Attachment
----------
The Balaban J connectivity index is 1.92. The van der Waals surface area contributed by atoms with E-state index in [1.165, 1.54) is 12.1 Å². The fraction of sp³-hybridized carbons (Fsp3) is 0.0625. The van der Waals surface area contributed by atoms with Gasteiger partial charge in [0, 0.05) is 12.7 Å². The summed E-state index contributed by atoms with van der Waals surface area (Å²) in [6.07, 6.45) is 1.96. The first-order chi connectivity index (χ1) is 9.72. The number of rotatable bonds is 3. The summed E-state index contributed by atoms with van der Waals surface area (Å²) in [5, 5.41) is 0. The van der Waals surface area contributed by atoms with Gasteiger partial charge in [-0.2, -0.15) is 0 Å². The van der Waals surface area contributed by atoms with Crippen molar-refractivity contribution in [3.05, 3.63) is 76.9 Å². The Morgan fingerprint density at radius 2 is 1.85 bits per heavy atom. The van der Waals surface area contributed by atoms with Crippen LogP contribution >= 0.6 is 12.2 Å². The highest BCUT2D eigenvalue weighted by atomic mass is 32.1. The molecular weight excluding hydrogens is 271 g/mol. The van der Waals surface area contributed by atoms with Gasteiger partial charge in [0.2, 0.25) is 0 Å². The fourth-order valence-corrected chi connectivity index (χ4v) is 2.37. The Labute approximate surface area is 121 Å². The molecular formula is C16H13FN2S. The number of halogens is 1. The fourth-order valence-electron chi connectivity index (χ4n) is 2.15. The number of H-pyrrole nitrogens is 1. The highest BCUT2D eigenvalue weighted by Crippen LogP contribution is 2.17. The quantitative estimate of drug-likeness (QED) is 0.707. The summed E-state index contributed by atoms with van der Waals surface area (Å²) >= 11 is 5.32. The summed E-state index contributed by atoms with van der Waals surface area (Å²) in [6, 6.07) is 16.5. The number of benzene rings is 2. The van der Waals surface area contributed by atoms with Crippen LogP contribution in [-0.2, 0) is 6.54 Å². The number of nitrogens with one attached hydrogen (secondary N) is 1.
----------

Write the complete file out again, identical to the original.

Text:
The Balaban J connectivity index is 1.92. The van der Waals surface area contributed by atoms with E-state index in [1.165, 1.54) is 12.1 Å². The fraction of sp³-hybridized carbons (Fsp3) is 0.0625. The van der Waals surface area contributed by atoms with Gasteiger partial charge in [0, 0.05) is 12.7 Å². The summed E-state index contributed by atoms with van der Waals surface area (Å²) in [6.07, 6.45) is 1.96. The first-order chi connectivity index (χ1) is 9.72. The number of rotatable bonds is 3. The summed E-state index contributed by atoms with van der Waals surface area (Å²) in [5, 5.41) is 0. The van der Waals surface area contributed by atoms with Gasteiger partial charge in [-0.2, -0.15) is 0 Å². The van der Waals surface area contributed by atoms with Crippen molar-refractivity contribution in [3.05, 3.63) is 76.9 Å². The Morgan fingerprint density at radius 2 is 1.85 bits per heavy atom. The van der Waals surface area contributed by atoms with Crippen LogP contribution >= 0.6 is 12.2 Å². The highest BCUT2D eigenvalue weighted by atomic mass is 32.1. The molecular weight excluding hydrogens is 271 g/mol. The van der Waals surface area contributed by atoms with Gasteiger partial charge in [0.2, 0.25) is 0 Å². The fourth-order valence-corrected chi connectivity index (χ4v) is 2.37. The Labute approximate surface area is 121 Å². The molecular formula is C16H13FN2S. The number of halogens is 1. The fourth-order valence-electron chi connectivity index (χ4n) is 2.15. The number of H-pyrrole nitrogens is 1. The highest BCUT2D eigenvalue weighted by Crippen LogP contribution is 2.17. The quantitative estimate of drug-likeness (QED) is 0.707. The summed E-state index contributed by atoms with van der Waals surface area (Å²) >= 11 is 5.32. The summed E-state index contributed by atoms with van der Waals surface area (Å²) in [6, 6.07) is 16.5. The number of benzene rings is 2. The van der Waals surface area contributed by atoms with Crippen LogP contribution in [-0.2, 0) is 6.54 Å². The number of nitrogens with one attached hydrogen (secondary N) is 1.